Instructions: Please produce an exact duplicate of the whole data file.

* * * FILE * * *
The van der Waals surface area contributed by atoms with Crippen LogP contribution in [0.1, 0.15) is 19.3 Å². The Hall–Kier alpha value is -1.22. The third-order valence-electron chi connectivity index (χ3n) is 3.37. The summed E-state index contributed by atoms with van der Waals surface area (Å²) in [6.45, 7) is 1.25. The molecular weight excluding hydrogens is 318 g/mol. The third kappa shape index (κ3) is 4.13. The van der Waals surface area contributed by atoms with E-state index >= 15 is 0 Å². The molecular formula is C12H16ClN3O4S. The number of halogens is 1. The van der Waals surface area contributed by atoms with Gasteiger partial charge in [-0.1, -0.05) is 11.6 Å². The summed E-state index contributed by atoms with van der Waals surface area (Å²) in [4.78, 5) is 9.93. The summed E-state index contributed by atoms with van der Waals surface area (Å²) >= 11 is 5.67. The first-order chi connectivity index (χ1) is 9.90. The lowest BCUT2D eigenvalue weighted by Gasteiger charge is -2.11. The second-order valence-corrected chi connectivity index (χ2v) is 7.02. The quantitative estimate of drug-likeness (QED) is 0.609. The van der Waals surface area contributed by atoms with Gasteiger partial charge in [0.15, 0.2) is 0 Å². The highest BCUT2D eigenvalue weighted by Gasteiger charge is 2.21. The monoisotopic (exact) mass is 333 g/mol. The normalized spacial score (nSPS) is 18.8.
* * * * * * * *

The van der Waals surface area contributed by atoms with Crippen LogP contribution in [0.1, 0.15) is 19.3 Å². The Hall–Kier alpha value is -1.22. The third-order valence-electron chi connectivity index (χ3n) is 3.37. The summed E-state index contributed by atoms with van der Waals surface area (Å²) in [6.45, 7) is 1.25. The molecular weight excluding hydrogens is 318 g/mol. The third kappa shape index (κ3) is 4.13. The van der Waals surface area contributed by atoms with E-state index >= 15 is 0 Å². The molecular formula is C12H16ClN3O4S. The number of halogens is 1. The van der Waals surface area contributed by atoms with Gasteiger partial charge in [-0.1, -0.05) is 11.6 Å². The summed E-state index contributed by atoms with van der Waals surface area (Å²) in [4.78, 5) is 9.93. The summed E-state index contributed by atoms with van der Waals surface area (Å²) >= 11 is 5.67. The first-order chi connectivity index (χ1) is 9.90. The lowest BCUT2D eigenvalue weighted by Gasteiger charge is -2.11. The second-order valence-corrected chi connectivity index (χ2v) is 7.02. The quantitative estimate of drug-likeness (QED) is 0.609. The van der Waals surface area contributed by atoms with Gasteiger partial charge in [0.15, 0.2) is 0 Å². The highest BCUT2D eigenvalue weighted by Gasteiger charge is 2.21. The monoisotopic (exact) mass is 333 g/mol. The normalized spacial score (nSPS) is 18.8.